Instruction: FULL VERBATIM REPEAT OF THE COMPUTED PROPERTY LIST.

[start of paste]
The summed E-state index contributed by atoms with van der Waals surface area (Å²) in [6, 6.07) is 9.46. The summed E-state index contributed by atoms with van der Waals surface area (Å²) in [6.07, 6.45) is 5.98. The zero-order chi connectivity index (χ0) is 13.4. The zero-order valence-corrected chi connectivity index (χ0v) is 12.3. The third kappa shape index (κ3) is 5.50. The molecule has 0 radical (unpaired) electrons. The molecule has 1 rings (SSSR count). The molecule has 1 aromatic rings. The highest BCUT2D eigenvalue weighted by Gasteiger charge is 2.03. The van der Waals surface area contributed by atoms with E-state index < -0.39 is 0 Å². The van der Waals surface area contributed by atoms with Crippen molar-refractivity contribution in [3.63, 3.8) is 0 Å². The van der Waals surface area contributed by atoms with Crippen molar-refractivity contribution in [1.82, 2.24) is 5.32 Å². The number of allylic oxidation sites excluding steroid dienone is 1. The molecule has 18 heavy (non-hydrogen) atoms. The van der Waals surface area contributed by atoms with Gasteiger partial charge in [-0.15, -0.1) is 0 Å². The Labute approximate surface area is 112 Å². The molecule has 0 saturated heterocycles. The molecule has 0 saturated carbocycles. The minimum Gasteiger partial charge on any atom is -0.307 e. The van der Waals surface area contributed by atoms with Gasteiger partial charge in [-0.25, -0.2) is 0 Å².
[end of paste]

The summed E-state index contributed by atoms with van der Waals surface area (Å²) in [6, 6.07) is 9.46. The summed E-state index contributed by atoms with van der Waals surface area (Å²) in [6.07, 6.45) is 5.98. The zero-order chi connectivity index (χ0) is 13.4. The zero-order valence-corrected chi connectivity index (χ0v) is 12.3. The third kappa shape index (κ3) is 5.50. The molecule has 0 radical (unpaired) electrons. The molecule has 1 rings (SSSR count). The molecule has 1 aromatic rings. The highest BCUT2D eigenvalue weighted by Gasteiger charge is 2.03. The van der Waals surface area contributed by atoms with E-state index < -0.39 is 0 Å². The van der Waals surface area contributed by atoms with Crippen molar-refractivity contribution in [3.63, 3.8) is 0 Å². The van der Waals surface area contributed by atoms with Crippen molar-refractivity contribution in [1.82, 2.24) is 5.32 Å². The number of allylic oxidation sites excluding steroid dienone is 1. The molecule has 18 heavy (non-hydrogen) atoms. The van der Waals surface area contributed by atoms with Gasteiger partial charge in [-0.15, -0.1) is 0 Å². The Labute approximate surface area is 112 Å². The molecule has 0 saturated heterocycles. The molecule has 0 saturated carbocycles. The minimum Gasteiger partial charge on any atom is -0.307 e. The van der Waals surface area contributed by atoms with Gasteiger partial charge in [-0.25, -0.2) is 0 Å².